Early on the morning of the 24th, before daybreak, I moved my battery farther up the river, and placed it in position, under Major Cotter's directions, on the extreme right flank of the line of batteries covering General Sherman's crossing. This position was close to the right bank of the Tennessee River, and commanded the whole river bottom and the woods at the foot of the slope of Missionary Ridge.
At about 10 a.m., I fired twenty shots, by order of Major Cotter, to get the range, and also to dislodge some bodies of the enemy who were concealed there. Later in the day the troops of our corps advanced up the river bottom. I fired several shots in advance of them to drive away a line of rebel skirmishers; I ceases firing when my guns were masked by the column. During the 25th, the combat was too distant for our batteries to take any part in it.
I did not receive the order to report back to the corps until 12 m. on the 26th; I then immediately crossed the Tennessee and the Chickamauga Creek, and pushed on as well as I could, the road being filled by the troops of General Sherman's corps. The next day (27th) I followed the corps as far as Graysville, where I was ordered by General Howard to march to Ringgold, which I did. On the march to Ringgold the axle of one of my guns broke, and I was obliged to abandon the carriage, as there was no forge with me; the gun I brought along, slung under the limber.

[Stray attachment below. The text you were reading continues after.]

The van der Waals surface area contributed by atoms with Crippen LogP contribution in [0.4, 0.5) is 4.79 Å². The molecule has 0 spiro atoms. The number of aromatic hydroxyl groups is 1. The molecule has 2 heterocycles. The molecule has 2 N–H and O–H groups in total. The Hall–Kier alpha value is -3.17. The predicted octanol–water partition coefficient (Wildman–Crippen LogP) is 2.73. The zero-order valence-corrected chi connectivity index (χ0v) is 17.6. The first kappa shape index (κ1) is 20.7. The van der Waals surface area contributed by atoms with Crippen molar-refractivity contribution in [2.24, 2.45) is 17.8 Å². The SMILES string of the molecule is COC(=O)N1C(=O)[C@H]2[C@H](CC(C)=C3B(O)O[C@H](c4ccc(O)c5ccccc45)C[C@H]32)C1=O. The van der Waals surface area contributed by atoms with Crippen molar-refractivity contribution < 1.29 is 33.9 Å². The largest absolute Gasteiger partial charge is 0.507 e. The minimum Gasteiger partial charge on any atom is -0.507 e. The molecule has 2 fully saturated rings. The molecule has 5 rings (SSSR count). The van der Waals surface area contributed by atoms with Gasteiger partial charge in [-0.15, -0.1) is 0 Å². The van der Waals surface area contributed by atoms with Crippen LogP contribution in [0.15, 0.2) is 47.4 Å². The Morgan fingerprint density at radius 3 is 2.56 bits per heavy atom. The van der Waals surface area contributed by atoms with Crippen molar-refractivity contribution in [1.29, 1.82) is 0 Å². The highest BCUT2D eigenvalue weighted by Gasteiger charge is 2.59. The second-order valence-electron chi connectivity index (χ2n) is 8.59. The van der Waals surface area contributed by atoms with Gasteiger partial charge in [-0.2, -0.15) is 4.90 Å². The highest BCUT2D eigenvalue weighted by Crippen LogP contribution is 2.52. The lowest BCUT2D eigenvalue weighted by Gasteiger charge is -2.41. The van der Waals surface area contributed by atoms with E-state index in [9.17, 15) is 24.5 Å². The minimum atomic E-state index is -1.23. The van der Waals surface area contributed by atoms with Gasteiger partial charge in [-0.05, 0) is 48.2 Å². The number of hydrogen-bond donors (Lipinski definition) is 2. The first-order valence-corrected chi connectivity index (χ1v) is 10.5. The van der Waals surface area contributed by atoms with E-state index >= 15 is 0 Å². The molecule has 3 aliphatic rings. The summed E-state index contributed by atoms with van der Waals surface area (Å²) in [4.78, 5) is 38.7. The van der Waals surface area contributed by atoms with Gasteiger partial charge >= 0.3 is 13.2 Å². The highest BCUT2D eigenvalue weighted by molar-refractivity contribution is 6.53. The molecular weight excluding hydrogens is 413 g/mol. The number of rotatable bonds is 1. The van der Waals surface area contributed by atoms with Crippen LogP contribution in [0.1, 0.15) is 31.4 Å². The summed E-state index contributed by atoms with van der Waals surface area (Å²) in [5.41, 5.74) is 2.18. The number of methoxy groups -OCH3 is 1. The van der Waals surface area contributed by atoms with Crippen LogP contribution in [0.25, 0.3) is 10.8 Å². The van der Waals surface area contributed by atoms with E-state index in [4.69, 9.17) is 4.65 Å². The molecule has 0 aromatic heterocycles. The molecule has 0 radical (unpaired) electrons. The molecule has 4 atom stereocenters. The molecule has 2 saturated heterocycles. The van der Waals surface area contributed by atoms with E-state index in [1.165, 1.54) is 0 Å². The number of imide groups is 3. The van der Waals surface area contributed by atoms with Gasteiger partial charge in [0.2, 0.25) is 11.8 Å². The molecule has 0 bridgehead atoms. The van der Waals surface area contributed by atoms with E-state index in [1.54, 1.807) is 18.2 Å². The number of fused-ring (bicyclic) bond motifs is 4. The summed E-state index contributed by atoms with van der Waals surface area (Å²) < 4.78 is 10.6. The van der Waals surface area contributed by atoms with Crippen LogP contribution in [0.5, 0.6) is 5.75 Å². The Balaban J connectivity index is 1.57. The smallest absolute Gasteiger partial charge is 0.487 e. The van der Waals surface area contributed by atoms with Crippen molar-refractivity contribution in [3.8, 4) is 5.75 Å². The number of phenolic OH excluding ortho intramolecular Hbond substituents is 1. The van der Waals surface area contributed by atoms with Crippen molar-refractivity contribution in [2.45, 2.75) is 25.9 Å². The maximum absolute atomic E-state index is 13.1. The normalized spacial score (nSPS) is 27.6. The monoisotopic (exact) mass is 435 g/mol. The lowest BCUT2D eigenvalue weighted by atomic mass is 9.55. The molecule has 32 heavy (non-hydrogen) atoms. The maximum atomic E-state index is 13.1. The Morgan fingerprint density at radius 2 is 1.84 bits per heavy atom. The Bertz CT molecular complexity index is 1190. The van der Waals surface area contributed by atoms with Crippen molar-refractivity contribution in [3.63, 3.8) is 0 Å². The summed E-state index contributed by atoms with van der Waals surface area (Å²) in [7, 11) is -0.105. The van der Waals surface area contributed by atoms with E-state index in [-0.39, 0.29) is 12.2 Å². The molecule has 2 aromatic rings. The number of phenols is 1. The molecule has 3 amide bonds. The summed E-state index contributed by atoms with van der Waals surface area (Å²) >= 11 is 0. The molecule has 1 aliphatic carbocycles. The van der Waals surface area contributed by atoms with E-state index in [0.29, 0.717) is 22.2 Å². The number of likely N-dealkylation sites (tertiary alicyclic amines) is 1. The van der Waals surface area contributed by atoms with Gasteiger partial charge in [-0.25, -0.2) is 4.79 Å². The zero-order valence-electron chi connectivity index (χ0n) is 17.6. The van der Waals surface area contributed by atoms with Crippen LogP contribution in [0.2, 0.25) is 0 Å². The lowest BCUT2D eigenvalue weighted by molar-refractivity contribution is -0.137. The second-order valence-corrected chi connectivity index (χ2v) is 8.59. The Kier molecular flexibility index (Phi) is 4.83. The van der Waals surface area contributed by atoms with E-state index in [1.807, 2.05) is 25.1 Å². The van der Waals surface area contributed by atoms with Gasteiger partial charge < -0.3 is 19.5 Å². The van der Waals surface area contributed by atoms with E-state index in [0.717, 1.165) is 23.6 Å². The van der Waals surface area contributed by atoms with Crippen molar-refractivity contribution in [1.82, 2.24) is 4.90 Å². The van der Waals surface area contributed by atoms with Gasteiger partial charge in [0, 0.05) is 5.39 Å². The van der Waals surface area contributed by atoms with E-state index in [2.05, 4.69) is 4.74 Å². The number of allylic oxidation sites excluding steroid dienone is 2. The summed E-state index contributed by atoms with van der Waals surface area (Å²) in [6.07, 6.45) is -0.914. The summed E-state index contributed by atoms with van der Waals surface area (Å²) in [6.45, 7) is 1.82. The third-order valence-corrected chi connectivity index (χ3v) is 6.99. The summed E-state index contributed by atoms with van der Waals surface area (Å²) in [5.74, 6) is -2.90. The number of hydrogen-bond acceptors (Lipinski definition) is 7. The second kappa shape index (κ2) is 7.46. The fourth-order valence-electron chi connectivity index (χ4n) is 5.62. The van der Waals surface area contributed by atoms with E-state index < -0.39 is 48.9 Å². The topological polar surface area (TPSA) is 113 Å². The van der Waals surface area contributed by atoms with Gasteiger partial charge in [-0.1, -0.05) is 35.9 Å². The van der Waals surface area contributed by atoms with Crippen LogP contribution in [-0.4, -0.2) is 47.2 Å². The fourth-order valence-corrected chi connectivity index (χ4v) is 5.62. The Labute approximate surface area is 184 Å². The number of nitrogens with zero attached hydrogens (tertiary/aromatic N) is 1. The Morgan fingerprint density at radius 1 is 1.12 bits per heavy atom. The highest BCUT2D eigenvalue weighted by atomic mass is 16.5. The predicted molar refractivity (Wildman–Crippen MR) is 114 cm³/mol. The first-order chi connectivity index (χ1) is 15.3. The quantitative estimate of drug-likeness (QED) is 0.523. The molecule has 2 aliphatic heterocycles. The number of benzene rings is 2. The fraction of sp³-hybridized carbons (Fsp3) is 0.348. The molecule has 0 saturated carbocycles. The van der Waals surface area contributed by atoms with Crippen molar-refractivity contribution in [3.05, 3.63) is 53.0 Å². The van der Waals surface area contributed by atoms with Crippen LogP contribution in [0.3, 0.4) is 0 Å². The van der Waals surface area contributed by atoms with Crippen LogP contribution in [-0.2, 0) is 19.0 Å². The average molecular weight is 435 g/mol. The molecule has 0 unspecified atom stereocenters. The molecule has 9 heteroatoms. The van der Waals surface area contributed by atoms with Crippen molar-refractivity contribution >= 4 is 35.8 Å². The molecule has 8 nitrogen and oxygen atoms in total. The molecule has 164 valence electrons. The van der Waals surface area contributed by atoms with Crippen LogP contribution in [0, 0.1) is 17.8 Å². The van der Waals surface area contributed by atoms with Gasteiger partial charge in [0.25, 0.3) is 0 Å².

From Ringgold I marched to Parker's Gap, where I was ordered by General Howard to report to Colonel Buschbeck, commanding Second Division, Eleventh Army Corps. I continued under his command during the remainder of the march.
The roads from Parker's Gap were in very bad condition, and I had much trouble in moving my battery toward Cleveland, as my horses were extremely exhausted; I was consequently compelled to press horses from the country, giving conditional receipts for the same; and this course I was obliged to pursue more or less upon the whole march; sometimes taking mules as well as horses. I have memoranda of all animals taken and receipted for in this manner, and am prepared to account for them.
Our march lay from Cleveland to Charleston, where we crossed the Hiwassee River, thence to Athens, Sweet Water, Philadelphia, and Loudon; crossed the Little Tennessee to Unitia, and so to Louisville. Our line of march returning was the same, except that we went direct from the Little Tennessee to Philadelphia, and crossed the mountain as Cleveland instead of Parker's Gap.
At Charleston, by order of General Howard, I brought two pieces into position, and drove away a party of rebels on the other side of the Hiwassee River, who were trying to remove commissary and ordnance stores from cars left on the track. I used for the most part Hotchkiss percussion shell, which exploded extremely well. I also fired a few rounds across the Tennessee at Loudon, by order of General Howard.
I reached Lookout Valley on the 20th of December. The mules which I had pressed were all turned over to Lieutenant-Colonel Hayes, chief quartermaster, Eleventh Corps.
My losses and expenditures were as follows: Men, none; horses, 24; ammunition, 50 Schenkl percussion, 50 Hotchkiss case, 10 Hotchkiss percussion-110 rounds.
I am happy to be able to speak in high terms of the excellent